January offers the chance to start fresh and head in new directions of personal growth. That also means clearing out the toxic relationships that are keeping you down.
Is there a person in your life you desperately wish would change? Shelley Lewin, a counsellor, coach and ‘relationship architect’ based in Cape Town, says this is a sure sign that the two of you aren’t a good match for each other. And this applies to any relationship, from friendships to romance. Shelley believes a relationship is measured by how it makes you feel. ‘If you are sacrificing self-respect, dignity, ambitions or the essence of who you are in order to maintain or remain in a relationship, that relationship is destined for failure,’ she says. ‘The resentment and frustration of not being yourself will take its toll on your emotional and physical well-being. At some point, you will begin to resent yourself or the other person for trying to change you.’
How to let go
When it’s time to close the door on a bad relationship, do you slam it and run away, or let the other person know what’s going on? That will depend on how connected you two are. ‘Each situation is different, but if you’ve told the other person of your unhappiness and both of you have made an effort to right the problem (it takes two to tango) and it’s still not working, then that person deserves to know your reason for leaving,’ advises Shelley. If the other person has made zero effort to accommodate the healing process after several requests, Shelley says walking away without an explanation is warranted.
Make a clean break
If you’re going to give someone your reasons for ending the relationship, Shelley says you must be upfront, direct and clear in your communication. ‘From that point onward, however, do not engage, negotiate or bargain in any way.’ Severing a toxic bond requires discipline and an unwavering focus on moving forward. ‘Any engagement will be misconstrued and provide the other person hope for reconnection.’ Shelley adds that this includes mixed messages, such as sending a happy birthday text. ‘This sort of thing can easily be interpreted as an invitation to reconnect.’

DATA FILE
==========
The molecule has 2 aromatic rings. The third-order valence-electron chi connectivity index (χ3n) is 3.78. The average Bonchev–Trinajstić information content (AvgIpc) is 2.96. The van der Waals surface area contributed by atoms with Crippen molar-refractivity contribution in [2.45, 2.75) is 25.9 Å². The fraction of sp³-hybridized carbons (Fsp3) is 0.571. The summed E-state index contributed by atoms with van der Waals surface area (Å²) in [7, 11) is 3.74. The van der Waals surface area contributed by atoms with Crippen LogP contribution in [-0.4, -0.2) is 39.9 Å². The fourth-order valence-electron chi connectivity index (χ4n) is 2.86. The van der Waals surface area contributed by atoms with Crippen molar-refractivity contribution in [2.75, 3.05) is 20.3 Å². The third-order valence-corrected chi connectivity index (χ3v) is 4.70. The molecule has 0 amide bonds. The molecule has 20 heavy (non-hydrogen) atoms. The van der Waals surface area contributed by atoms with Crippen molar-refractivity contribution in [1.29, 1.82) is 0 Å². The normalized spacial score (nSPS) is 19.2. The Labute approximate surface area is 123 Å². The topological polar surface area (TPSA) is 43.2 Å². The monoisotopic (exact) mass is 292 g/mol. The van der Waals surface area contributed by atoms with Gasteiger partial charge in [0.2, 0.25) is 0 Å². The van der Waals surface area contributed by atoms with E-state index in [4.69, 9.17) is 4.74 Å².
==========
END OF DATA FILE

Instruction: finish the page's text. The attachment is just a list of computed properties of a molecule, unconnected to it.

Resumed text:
Sometimes, disconnecting from someone else may seem easier said than done, especially when it involves family. ‘In this situation, the best you can do is manage your exposure to them. Make sure it happens in small doses, and only when you are in a place of physical and emotional strength,’ says Shelley. She adds that when it comes to situations like family and work connections – relationships that may be difficult to simply walk away from – you need to pick your battles carefully. ‘Give up your need to be right. Detaching is a weaning-off process to become less engaged and involved in the drama. As for toxic work relationships that are unbearable, it may be time to move on.
Words by Kay Jones